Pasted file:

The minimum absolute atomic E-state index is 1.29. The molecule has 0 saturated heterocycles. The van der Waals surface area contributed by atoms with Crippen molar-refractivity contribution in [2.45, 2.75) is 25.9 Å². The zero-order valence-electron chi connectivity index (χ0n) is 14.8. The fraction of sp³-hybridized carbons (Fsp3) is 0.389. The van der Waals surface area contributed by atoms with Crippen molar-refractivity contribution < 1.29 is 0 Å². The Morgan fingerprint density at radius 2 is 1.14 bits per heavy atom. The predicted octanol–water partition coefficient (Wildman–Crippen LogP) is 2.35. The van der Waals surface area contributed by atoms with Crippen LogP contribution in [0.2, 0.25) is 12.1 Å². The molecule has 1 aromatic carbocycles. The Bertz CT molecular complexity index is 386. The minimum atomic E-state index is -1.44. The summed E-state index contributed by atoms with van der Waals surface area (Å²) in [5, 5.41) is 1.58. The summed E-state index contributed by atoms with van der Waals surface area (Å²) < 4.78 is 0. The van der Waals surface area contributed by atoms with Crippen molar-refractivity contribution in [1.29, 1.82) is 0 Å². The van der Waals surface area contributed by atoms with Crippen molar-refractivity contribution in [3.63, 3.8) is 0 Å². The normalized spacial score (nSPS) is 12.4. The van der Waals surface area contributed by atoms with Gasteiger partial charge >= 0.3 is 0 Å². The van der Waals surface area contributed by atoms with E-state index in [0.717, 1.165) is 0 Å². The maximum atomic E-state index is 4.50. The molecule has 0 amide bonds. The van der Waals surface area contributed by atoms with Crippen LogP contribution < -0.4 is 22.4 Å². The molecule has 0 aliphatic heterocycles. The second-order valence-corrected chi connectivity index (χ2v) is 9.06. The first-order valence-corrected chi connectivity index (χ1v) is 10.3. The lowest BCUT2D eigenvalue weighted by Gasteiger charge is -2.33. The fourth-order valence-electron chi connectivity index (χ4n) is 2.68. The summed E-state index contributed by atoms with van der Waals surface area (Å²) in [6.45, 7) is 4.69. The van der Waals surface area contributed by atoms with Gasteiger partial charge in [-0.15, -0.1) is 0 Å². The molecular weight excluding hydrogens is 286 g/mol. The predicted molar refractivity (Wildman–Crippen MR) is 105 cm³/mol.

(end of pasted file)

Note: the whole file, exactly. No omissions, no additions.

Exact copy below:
The minimum absolute atomic E-state index is 1.29. The molecule has 0 saturated heterocycles. The van der Waals surface area contributed by atoms with Crippen molar-refractivity contribution in [2.45, 2.75) is 25.9 Å². The zero-order valence-electron chi connectivity index (χ0n) is 14.8. The fraction of sp³-hybridized carbons (Fsp3) is 0.389. The van der Waals surface area contributed by atoms with Crippen molar-refractivity contribution < 1.29 is 0 Å². The Morgan fingerprint density at radius 2 is 1.14 bits per heavy atom. The predicted octanol–water partition coefficient (Wildman–Crippen LogP) is 2.35. The van der Waals surface area contributed by atoms with Crippen LogP contribution in [0.2, 0.25) is 12.1 Å². The molecule has 1 aromatic carbocycles. The Bertz CT molecular complexity index is 386. The minimum atomic E-state index is -1.44. The summed E-state index contributed by atoms with van der Waals surface area (Å²) in [5, 5.41) is 1.58. The summed E-state index contributed by atoms with van der Waals surface area (Å²) < 4.78 is 0. The van der Waals surface area contributed by atoms with Crippen molar-refractivity contribution in [1.29, 1.82) is 0 Å². The van der Waals surface area contributed by atoms with Crippen molar-refractivity contribution in [3.63, 3.8) is 0 Å². The normalized spacial score (nSPS) is 12.4. The van der Waals surface area contributed by atoms with Gasteiger partial charge >= 0.3 is 0 Å². The van der Waals surface area contributed by atoms with E-state index in [0.717, 1.165) is 0 Å². The maximum atomic E-state index is 4.50. The molecule has 0 amide bonds. The van der Waals surface area contributed by atoms with Crippen LogP contribution < -0.4 is 22.4 Å². The molecule has 0 aliphatic heterocycles. The second-order valence-corrected chi connectivity index (χ2v) is 9.06. The first-order valence-corrected chi connectivity index (χ1v) is 10.3. The lowest BCUT2D eigenvalue weighted by Gasteiger charge is -2.33. The fourth-order valence-electron chi connectivity index (χ4n) is 2.68. The summed E-state index contributed by atoms with van der Waals surface area (Å²) in [6.45, 7) is 4.69. The van der Waals surface area contributed by atoms with Gasteiger partial charge in [-0.15, -0.1) is 0 Å². The molecular weight excluding hydrogens is 286 g/mol. The predicted molar refractivity (Wildman–Crippen MR) is 105 cm³/mol.